4. In regards to body image, what advice do you have? Are there certain bras that offer the best support and are there options for covering up scars from surgery?
In terms of body image, studies have shown substantial psychological ramifications for women undergoing mastectomy as many of them face concerns of disfigurement and distress as a result of losing their breast(s). Breasts are also commonly emphasized by society as a symbol of sexuality and femininity, which may be one factor as to why women seek breast reconstruction, which has become increasingly popular to remedy some of the psychological ramifications of mastectomy. There is a multitude of reconstructive options available that allow women with different body shapes and sizes as well as those who have undergone various types of breast cancer treatment, such as radiation therapy, to have the option for reconstruction. Of course, if a woman chooses not to have reconstruction then she can certainly elect to use a prosthetic within her bra. There are bras specially designed to accommodate the breast prostheses. Data shows that patients undergoing a mastectomy with reconstruction had worse body image than patients undergoing breast-conserving surgery/lumpectomy. While those who underwent mastectomy with reconstruction appeared to have fewer issues with body image than those that underwent removal of the breast without reconstruction.
Body image issues after breast cancer surgery can adversely affect quality of life and psychosocial functioning for some patients. Data shows that body image issues appear to be most prevalent in the immediate post-operative period with suggestion that these difficulties may decrease or at least stay stable after approximately two years. Management of body image issues is best addressed through mental health professionals, which is offered at Moffitt. As might be expected, younger women with breast cancer often receive more aggressive therapies including more radical surgeries and often radiation therapy. Research has found that younger women who undergo more radical surgery such as mastectomy with removal of lymph nodes and reconstruction report a higher negative body image then those who are able to conserve their breasts as in lumpectomy. This negative body image can translate into greater sexual difficulties. In addition, body image issues with cancer treatment are not solely driven by surgery but also are the result of treatment such as chemotherapy that often results in hair loss, weight gain and menopausal symptoms, which can be distressing to any woman especially those who are younger. Data also shows that women who are not satisfied with their body image after breast cancer treatment are considerably more likely to experience sexual dysfunction.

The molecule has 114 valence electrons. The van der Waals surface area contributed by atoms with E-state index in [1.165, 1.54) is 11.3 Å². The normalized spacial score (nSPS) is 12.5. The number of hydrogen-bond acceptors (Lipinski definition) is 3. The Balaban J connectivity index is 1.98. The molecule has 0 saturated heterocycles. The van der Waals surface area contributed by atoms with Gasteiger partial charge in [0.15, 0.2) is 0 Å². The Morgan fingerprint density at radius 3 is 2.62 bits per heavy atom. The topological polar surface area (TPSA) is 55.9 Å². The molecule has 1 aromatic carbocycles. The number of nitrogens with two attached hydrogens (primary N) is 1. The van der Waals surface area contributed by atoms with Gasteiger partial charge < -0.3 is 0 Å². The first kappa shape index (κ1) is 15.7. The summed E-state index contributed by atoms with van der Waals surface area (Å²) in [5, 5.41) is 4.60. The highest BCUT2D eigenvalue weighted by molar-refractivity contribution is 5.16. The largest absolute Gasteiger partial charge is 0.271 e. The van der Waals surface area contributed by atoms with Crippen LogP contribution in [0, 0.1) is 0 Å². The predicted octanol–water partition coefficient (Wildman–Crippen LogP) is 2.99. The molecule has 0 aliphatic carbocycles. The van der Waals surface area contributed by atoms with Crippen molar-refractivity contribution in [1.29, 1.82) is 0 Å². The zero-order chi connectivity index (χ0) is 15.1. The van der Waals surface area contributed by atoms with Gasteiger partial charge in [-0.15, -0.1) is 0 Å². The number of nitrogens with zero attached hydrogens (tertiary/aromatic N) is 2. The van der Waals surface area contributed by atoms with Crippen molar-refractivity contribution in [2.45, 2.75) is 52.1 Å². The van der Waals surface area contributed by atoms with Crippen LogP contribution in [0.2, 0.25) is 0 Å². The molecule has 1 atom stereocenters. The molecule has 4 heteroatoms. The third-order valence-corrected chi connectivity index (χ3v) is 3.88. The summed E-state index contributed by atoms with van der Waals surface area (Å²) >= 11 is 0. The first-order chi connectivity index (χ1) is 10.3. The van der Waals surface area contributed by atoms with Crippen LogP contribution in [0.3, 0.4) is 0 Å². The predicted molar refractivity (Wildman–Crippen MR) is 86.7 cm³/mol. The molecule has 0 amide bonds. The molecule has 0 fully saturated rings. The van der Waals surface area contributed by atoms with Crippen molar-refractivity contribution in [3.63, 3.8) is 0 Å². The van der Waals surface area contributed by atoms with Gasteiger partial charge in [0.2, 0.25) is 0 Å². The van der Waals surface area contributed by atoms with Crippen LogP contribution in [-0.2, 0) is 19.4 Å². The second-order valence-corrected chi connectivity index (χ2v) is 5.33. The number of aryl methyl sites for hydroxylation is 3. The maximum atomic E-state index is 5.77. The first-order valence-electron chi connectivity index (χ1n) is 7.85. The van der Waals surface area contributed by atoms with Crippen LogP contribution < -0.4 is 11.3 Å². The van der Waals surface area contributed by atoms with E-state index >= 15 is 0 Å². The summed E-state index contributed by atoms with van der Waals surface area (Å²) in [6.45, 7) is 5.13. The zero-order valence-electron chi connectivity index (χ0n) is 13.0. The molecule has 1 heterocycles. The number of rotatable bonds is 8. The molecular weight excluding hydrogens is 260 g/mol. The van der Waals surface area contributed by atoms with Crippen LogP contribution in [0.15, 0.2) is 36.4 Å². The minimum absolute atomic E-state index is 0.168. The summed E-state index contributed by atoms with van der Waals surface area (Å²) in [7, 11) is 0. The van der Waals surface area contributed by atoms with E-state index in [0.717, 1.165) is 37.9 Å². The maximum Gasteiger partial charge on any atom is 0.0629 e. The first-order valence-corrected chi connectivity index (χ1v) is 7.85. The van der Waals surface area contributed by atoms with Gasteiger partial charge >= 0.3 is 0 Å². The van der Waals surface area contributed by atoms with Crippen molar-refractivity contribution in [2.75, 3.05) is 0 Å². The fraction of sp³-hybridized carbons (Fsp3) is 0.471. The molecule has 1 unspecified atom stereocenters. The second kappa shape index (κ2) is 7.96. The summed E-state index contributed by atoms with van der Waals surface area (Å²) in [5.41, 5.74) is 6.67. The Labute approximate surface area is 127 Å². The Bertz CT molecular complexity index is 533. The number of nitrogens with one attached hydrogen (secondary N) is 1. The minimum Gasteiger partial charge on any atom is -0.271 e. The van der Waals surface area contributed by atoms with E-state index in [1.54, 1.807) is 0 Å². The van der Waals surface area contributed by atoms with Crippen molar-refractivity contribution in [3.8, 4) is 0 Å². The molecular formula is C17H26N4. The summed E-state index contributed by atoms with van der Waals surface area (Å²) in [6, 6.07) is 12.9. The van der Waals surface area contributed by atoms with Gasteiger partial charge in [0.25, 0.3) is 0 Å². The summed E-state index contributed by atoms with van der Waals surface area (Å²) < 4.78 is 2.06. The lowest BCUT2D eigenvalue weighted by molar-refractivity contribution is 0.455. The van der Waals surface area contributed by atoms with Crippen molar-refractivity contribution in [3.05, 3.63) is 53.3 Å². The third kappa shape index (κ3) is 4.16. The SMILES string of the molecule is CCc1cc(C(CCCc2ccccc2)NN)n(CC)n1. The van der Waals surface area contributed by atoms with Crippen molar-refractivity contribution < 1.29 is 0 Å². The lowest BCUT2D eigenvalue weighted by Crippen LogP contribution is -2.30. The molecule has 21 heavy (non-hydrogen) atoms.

5. How long should you wait to start an exercise routine after treatment ends?
When one should start exercising depends on what treatments the patient has received. For example, with some surgeries for breast cancer, the patient may be asked to wait several weeks before gingerly entering back into an exercise routine. Timing is best determined by one's healthcare provider. That said, it is becoming more well-established that moderate levels of physical activity in patients with breast cancer may improve quality of life, decrease breast cancer recurrence and possibly improve overall survival from breast cancer. For example, 30 minutes of physical activity every day, five days a week, or 75 minutes weekly of intense exercise, may significantly reduce risk of breast cancer recurrence and breast cancer death. Avoiding weight gain after diagnosis and striving to maintain a healthy bodyweight can also go a long way in terms of possibly affecting outcomes after a breast cancer diagnosis. Data shows that women who are overweight or obese appear to have poorer survival rates.
To learn more about resources and support groups available to breast cancer patients at Moffitt, click here.
Five Questions With is an occasional series featuring Moffitt team members, patients and volunteers.